Example 2

The applicant can apply to only two talent areas from the same school. He will still be able to apply to another school and talent area if he wishes to.

Choice (unranked) DSA school choice DSA talent area
1. School A Art
2. School A Tennis
3. School B Art

Example 3

If the applicant only wishes to apply to one school, he can apply to two talent areas from that school and leave choice (3) blank.

Choice (unranked) DSA school choice DSA talent area
1. School A Art
2. School A Tennis
3. Blank Blank
  • What are the changes to DSA in 2019?

All secondary schools can now admit up to 20% of their non-Integrated Programme (non-IP) Secondary 1 intake via DSA-Sec. IP schools are advised to take in 30-35% via DSA. SIS schools will take in 100% of their cohorts via DSA. (SIS schools are NUSH, SST, SOTA, and Sports School).

MOE will now work with schools to refine the selection process and even co-develop a set of selection principles to support schools in selecting the students’ with potential. This means MOE is now controlling the DSA selection and not leaving it solely to the schools. However, this does not apply to SIS schools who will retain full control of the selection process.

All schools have discontinued the General Ability Test (GAT) and High Ability Selection Test (HAST), but this does not mean that the schools are not allowed to administer their own academic tests to replace these National Tests.

  • Whose eligible to apply through DSA?

It varies for every school as each school will choose their own DSA domains. However, the domains will fall into one of these criteria and students need to show a strong ability in one or two of the criteria:

Sports and games,
Visual, literary and performing arts,
Debate and public speaking,
Science, mathematics & engineering,
Languages and humanities,
Uniformed groups,
Leadership (e.g. prefects).

  • How long does the whole process take?

Preparation, application and the actual selection will take place from January to July and sometimes even to August of Primary 6 year when the results will be released.

  • Can I reject a DSA offer?

Yes, you can. Just do not submit the Preference form in October of Primary 6 year. If you have already done so, just log into the online portal and edit your submission before November dateline. Your child will then return to Secondary 1 Posting Exercise.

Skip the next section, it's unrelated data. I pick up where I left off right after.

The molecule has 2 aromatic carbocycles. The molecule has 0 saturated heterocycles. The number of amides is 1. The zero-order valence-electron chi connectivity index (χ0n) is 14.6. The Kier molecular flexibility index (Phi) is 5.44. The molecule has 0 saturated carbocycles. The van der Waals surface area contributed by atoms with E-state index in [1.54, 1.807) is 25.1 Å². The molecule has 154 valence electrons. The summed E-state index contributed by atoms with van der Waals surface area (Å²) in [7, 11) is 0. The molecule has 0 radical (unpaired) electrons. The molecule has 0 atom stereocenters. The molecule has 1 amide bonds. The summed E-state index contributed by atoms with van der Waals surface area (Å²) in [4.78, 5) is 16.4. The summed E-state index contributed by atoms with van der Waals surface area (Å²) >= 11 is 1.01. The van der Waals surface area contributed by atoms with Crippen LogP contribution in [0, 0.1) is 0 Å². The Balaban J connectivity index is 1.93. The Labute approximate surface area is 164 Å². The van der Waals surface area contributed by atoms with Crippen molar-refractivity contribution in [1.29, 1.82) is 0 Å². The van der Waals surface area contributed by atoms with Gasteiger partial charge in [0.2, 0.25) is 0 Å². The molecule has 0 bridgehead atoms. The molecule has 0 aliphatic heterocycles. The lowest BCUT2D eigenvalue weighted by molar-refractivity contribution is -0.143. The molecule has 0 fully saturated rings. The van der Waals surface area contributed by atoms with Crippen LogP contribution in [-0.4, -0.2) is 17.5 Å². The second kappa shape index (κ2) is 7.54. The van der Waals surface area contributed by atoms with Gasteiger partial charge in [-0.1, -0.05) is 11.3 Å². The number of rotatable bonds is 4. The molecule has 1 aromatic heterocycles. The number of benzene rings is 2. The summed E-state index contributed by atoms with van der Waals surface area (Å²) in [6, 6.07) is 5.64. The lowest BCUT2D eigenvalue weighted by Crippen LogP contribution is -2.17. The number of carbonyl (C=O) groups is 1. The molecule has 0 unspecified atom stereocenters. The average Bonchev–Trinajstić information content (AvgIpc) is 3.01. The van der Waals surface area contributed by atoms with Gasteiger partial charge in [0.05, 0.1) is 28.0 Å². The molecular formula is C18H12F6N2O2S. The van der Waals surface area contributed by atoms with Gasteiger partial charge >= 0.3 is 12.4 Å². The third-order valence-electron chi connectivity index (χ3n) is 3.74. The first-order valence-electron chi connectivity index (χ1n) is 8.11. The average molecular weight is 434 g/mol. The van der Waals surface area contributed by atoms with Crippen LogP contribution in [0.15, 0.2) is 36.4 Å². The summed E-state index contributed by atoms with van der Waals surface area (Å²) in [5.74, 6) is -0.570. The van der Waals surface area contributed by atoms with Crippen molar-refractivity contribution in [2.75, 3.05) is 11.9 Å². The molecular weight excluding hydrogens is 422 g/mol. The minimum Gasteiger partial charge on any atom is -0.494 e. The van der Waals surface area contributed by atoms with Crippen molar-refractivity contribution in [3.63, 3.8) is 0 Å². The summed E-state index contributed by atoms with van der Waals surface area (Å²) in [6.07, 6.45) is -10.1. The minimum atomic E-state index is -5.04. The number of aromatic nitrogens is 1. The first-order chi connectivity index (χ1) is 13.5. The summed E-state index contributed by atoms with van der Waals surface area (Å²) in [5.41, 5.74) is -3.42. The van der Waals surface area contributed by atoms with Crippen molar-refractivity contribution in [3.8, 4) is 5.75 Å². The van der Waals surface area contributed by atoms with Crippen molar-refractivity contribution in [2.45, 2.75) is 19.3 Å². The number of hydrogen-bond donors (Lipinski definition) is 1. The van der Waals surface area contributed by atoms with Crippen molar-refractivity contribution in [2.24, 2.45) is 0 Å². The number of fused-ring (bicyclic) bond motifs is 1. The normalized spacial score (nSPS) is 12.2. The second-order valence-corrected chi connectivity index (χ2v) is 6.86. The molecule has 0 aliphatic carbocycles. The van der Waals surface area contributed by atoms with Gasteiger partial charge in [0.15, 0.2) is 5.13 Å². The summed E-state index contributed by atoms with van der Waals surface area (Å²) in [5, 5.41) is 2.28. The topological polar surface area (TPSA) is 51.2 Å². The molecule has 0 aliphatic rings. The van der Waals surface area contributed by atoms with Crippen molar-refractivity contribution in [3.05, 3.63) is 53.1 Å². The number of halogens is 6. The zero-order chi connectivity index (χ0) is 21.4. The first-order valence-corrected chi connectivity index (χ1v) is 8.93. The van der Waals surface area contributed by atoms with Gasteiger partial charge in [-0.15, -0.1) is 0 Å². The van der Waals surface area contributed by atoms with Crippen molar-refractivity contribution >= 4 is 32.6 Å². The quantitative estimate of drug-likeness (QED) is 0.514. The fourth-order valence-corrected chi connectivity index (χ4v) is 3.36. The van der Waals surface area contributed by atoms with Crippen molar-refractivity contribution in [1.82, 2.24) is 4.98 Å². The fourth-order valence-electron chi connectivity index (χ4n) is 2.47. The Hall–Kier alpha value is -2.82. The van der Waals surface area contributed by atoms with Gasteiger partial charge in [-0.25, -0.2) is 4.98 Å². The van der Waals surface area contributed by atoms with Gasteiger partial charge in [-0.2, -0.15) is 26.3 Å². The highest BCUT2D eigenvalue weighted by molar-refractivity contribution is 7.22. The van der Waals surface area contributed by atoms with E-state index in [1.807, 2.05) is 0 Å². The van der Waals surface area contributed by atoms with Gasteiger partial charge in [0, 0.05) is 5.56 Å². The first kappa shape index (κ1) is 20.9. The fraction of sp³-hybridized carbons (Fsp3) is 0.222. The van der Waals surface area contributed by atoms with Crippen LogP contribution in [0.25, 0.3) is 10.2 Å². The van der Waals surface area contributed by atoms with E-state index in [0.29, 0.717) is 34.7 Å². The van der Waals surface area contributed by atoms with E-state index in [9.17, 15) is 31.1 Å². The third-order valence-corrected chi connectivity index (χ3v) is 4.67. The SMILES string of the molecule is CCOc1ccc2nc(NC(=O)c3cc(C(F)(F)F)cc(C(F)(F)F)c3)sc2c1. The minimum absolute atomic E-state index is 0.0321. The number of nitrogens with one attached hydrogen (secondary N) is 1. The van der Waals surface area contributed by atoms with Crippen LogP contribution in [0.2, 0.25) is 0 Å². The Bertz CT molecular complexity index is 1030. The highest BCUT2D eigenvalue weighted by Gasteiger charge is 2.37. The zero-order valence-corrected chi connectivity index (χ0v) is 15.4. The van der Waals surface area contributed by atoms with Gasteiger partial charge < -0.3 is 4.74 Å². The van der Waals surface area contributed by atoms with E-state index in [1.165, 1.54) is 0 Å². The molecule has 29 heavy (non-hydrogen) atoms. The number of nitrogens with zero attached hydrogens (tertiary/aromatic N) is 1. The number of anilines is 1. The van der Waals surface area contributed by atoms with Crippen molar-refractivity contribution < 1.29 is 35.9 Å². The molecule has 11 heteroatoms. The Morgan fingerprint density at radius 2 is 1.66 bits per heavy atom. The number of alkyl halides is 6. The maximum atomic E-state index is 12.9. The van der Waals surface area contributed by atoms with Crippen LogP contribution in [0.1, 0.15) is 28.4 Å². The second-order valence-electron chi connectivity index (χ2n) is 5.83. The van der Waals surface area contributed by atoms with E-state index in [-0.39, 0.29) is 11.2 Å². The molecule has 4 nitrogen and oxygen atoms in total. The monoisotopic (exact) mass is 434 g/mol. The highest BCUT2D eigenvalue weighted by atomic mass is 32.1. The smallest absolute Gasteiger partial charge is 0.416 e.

• Why should my child attempt DSA?

DSA selection process is a good experience if your child prepares well for it and has a positive mind-set going through the process. This will not be the only selection process your child will undergo during their long academic career and every opportunity to participate in such a process will allow your child to gain the experience needed to do better in the future. If your child does not get a “Confirm Offer”, it is also a good opportunity to reflect on what could have been done differently and to not repeat the same mistakes in future selection processes. Such experiences are life skills that our children need to learn. It also includes handling disappointments and failures positively.

On the other hand, if your child chooses an SIS school, this is the only route available so there’s no choice in the matter. As for IP schools, the requirement for an extremely high T-score means that attempting DSA may be the only option to get into the schools unless your child is an extremely High Achiever academically and will certainly attain the high T-scores required.

Finally, students who managed to gain a place via DSA tend to be more relax during PSLE and end up achieving better than expected T-scores. The knowledge of having secured a place in a secondary school puts your child in a better frame of mind during PSLE which in turn allows them to perform better.

  • Where can I get more information about DSA?

You can check out this MOE website by clicking here or drop me a “Comment” and I will try to answer your questions.

  • I think I want my child to attempt DSA. Is there any preparation course I can send my child to?

I am glad you asked this question. I have been preparing students for DSA since 2010 and I have a very good and effective DSA Preparation Course which you can sign your child up for. Click here for more information about my course.  The 8-STEPS system I have developed to help your child excel during the DSA selection process will allow your child to master the strategies needed to get a Confirm Offer.  He or she will be able to display an incredible performance by being able to think, say and do what is necessary in front of the interviewers.

I hope that this extremely long blog entry has answered most of your questions about DSA. Whether you decide to attempt DSA or not, don’t wait till the last minute to make your decision. Every day that passes is one day less you’ll have to get your child ready for DSA.

To your success in DSA,
Jackeline Carter

Communication Skills and DSA Success Expert
Founder of J Carter Centre for Public Speaking PL
10 years in the business of inspiring students

Our DSA Successes



Categories: DSA